These acts of kindness originate from an unspeakable aesthetic sensibility, being confusingly constructed from amnesiac objects, in an expression of workmanship patented by octogenarian present-givers: a melange of cherries and biscuits, bedded down in a cleaned Flora carton, wrapped in very old silk ribbon that no longer curls, and so on.

Just as my family were contemplating the next well-intentioned Frankenstein offering, the doorbell rang, whereupon a sweet soul made the drop.

It was a tiny antique glass, filled with delicate, white, garden flowers and foliage, with a faded lily-of-the-valley notelet.

On the back- penned in the shaky but painstakingly precise hand of a seriously decent old person, framed by two wiggly ‘V’s, representing flying birds- was this:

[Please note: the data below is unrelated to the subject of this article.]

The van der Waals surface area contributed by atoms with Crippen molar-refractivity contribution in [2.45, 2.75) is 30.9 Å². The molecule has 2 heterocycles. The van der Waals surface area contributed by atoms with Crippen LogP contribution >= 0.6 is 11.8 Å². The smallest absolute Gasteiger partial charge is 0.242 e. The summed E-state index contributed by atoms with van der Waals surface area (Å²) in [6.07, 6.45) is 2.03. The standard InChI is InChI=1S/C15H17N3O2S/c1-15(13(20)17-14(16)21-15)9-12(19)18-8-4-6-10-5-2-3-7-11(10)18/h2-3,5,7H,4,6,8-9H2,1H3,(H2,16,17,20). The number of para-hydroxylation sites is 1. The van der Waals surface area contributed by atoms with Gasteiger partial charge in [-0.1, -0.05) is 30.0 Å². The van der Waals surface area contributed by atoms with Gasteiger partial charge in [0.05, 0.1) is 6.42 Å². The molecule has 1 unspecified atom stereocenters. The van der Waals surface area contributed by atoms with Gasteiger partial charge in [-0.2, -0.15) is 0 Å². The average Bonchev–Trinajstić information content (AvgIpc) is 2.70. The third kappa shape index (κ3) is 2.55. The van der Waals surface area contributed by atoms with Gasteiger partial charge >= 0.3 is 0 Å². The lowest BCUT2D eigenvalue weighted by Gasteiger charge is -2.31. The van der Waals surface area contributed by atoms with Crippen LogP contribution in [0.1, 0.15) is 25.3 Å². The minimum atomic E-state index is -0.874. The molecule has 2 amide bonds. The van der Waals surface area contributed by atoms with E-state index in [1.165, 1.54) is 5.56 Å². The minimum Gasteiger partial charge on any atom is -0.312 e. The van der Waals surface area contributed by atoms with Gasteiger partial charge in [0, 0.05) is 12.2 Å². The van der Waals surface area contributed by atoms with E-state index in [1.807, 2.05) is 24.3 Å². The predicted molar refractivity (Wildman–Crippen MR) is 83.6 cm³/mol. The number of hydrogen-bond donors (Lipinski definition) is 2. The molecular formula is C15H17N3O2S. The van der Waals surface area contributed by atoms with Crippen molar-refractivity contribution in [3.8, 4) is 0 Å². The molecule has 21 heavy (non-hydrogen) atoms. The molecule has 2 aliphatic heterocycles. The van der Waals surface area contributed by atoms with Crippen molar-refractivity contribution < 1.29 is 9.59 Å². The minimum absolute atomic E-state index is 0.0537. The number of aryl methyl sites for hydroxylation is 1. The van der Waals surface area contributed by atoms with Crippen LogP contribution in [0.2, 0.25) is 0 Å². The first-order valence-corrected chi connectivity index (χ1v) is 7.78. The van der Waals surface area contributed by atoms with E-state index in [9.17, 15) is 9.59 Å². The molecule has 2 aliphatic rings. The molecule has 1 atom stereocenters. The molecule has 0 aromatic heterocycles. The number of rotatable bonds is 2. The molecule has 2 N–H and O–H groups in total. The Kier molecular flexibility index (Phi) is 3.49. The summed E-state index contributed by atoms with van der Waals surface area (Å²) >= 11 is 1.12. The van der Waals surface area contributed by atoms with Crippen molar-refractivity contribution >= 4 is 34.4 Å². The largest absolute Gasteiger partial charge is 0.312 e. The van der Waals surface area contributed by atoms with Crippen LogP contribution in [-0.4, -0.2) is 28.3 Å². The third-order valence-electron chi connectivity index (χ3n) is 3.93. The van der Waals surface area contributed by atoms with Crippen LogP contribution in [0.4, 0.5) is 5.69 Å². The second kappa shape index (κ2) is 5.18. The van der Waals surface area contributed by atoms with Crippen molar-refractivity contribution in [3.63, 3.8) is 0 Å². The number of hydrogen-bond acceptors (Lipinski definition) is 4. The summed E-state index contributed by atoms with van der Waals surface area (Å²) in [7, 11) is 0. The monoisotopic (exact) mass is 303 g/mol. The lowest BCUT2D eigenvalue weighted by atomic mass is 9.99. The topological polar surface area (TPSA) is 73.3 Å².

You ask me why I bring you flowers

Make things the way I do?

It’s just that you like pretty things

And appreciate them too

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Beer mat wisdom 3

Artists are people who find real life dull.

It’s why they are fun on public occasions and difficult in private ones.

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Postman Pat visits his therapist

Therapist: How are you today?

Pat: Oh, grand. Late with the mail again, you know, but folk’ll help.

Therapist: This is a safe place, Pat. Tell me how you really feel.

Pat: I don’t like rushing, is the thing. I make mistakes.

But there’s always some crisis and I’m bang in the middle. Good old Pat- he’ll help you out.

Therapist: That’s because you’re a protagonist. These are your stories.

Pat: Well, I’m fed up.

‘Can you tell Ajay this?’ ‘Can you play in the five-a-side football match?’ ‘Can you deliver sugar and bloody calamine lotion to the whole poxy village?’

I’m a postman, not a a jack-of-all-flaming-trades. Sod off!